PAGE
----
A “perverse disincentive” for hospitals that have invested in expensive technology for robotic surgery may be jeopardizing prostate cancer patients who seek out the procedure, concluded a new study led by Henry Ford Hospital researchers.
The study, which compared complication rates in hospitals with low volumes of robot-assisted radical prostatectomies (RARPs) to institutions with high volumes of the procedure, suggested that current pay-for-performance healthcare models are to blame.
The new study was published online this month by BJU International.
“Patients pursue robotic surgery based on perceived benefit, including its minimally invasive nature and faster recovery time compared to conventional open surgery,” says Jesse Sammon, D.O., a researcher at Henry Ford’s Vattikuti Urology Institute and lead author of the study. “But they fail to take into account the importance of hospital and surgeon experience on outcomes.”
Now the most common surgical method for treating prostate cancer in the U.S., RARP allows a surgeon to remove the diseased prostate by manipulating robotic arms holding undersized instruments through tiny incisions in the patient’s skin.
Besides avoiding the higher risk of infection and blood loss posed by open surgery, successful RARP reduces patient hospital stay and recovery time.
Researchers at Henry Ford Hospital, a pioneer in robotic surgery that has now performed more than 10,000 RARPs, saw a rapid increase in U.S. hospitals investing in the technology and performing the procedure during the past decade.
Building on earlier research that showed higher-volume hospitals had more success with the procedure than smaller institutions, the new study focused on all patients listed in the National Inpatient Sample (NIS) who underwent RARP between 2009 and 2011. The NIS collects and provides data on all patients discharged from a 20 percent sample of non-federal hospitals in the U.S.
Researchers also collected the number of RARPs performed at the hospitals where the patients were treated, categorized the hospitals according to that volume and recorded the complication rates for each.
The number of hospitals performing RARP remained stable over the study period – 802 in 2009, 792 in 2010 and 808 in 2011.
The overall complication rate after surgery was “significantly” related to the volume of RARPs performed at a hospital.
14.7 percent of patients treated at very-low volume institutions experienced complications while those treated at very-high volume institutions experienced a complication rate of 5.7 percent.
Patients treated at very-high volume hospitals were less than half as likely to experience a complication as those treated at very-low volume hospitals.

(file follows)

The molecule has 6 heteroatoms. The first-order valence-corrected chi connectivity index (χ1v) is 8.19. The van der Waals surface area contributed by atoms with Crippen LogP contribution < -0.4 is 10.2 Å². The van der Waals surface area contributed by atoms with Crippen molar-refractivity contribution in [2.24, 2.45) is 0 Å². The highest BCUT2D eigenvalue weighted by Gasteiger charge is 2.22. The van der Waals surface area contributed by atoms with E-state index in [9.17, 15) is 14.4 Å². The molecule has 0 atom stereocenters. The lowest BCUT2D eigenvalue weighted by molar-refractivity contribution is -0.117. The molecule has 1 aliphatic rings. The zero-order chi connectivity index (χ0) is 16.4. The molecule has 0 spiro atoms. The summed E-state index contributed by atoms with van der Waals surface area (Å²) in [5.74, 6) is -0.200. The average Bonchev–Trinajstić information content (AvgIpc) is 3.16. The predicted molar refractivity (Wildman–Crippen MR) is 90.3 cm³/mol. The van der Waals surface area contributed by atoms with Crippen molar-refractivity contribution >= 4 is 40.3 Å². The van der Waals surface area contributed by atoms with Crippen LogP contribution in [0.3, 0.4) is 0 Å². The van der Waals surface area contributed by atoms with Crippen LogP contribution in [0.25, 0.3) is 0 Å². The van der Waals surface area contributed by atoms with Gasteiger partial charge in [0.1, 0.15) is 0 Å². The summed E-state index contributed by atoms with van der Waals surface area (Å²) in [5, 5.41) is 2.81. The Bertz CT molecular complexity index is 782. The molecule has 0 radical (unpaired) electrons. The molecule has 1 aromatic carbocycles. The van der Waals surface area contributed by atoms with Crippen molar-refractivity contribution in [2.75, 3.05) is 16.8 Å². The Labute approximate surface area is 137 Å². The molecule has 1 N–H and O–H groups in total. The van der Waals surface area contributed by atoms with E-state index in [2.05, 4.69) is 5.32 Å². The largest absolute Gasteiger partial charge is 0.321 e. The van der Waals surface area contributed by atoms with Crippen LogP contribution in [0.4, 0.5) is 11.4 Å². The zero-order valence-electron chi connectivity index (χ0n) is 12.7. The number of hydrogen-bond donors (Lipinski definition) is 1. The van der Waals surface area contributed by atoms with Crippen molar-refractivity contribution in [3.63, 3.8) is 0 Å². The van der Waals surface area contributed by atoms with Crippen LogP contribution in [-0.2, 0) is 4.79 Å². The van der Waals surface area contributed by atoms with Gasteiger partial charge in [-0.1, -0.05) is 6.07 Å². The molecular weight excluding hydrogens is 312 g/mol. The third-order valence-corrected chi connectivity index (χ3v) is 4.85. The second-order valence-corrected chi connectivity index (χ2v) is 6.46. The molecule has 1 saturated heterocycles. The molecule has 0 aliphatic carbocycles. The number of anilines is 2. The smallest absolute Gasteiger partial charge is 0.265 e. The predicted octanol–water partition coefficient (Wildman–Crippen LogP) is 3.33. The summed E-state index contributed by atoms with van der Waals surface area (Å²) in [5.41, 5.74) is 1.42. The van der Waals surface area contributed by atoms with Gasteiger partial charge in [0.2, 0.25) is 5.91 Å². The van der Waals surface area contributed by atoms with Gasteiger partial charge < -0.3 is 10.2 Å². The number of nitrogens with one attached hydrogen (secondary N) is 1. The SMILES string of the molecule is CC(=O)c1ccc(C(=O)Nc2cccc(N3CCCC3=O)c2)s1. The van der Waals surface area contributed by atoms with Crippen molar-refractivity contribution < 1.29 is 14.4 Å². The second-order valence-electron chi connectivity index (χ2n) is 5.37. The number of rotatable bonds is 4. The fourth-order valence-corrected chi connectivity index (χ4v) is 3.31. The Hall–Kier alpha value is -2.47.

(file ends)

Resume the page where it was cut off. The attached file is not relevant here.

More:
In presenting the study, researchers noted that during the 1990s when centralizing surgical treatment for cancers of the bladder and kidney resulted in a greater percentage of cases being sent to high-volume hospitals, the same was not true for prostate cancers during that decade.
“But between 2000 and 2008,” Dr. Sammon explains, “there was a 74 percent increase in the number of radical prostatectomies performed, and a 19 percent decrease in the number of hospitals performing radical prostatectomy.
“By 2009, the median hospital volume for open radical prostate surgery was 32 cases per year compared to 137 cases per year using the robotic approach.”
What this suggests, Sammon says, is that “market forces” behind the adoption of robotic surgery may have unintentionally had the salutary effect of centralizing prostate cancer care.
Yet the new study suggests that, with the boom in robotic surgery, fewer patients are seeking care at very-high volume hospitals, instead choosing low-volume institutions that have invested in the technology but have less experience in using it – and may be placing themselves at higher risk of complications.
“This migration of patients away from very-high volume hospitals is likely the result of the current pay-for-performance models in U.S. healthcare,” Dr. Sammon says. “For institutions that have invested millions in robotic technology, this removes the incentive to refer patients to other, higher volume hospitals.
“This perverse disincentive is probably jeopardizing patients, and calls for a renewed focus on the benefits of centralized care at larger providers.”
The research was conducted by Vattikuti Urology Institute, Center for Outcomes Research Analytics & Evaluation, Henry Ford Health System and the Center for Surgery and Public Health and Division of Urologic Surgery, Brigham & Women’s Hospital, Harvard Medical School.
Henry Ford Health System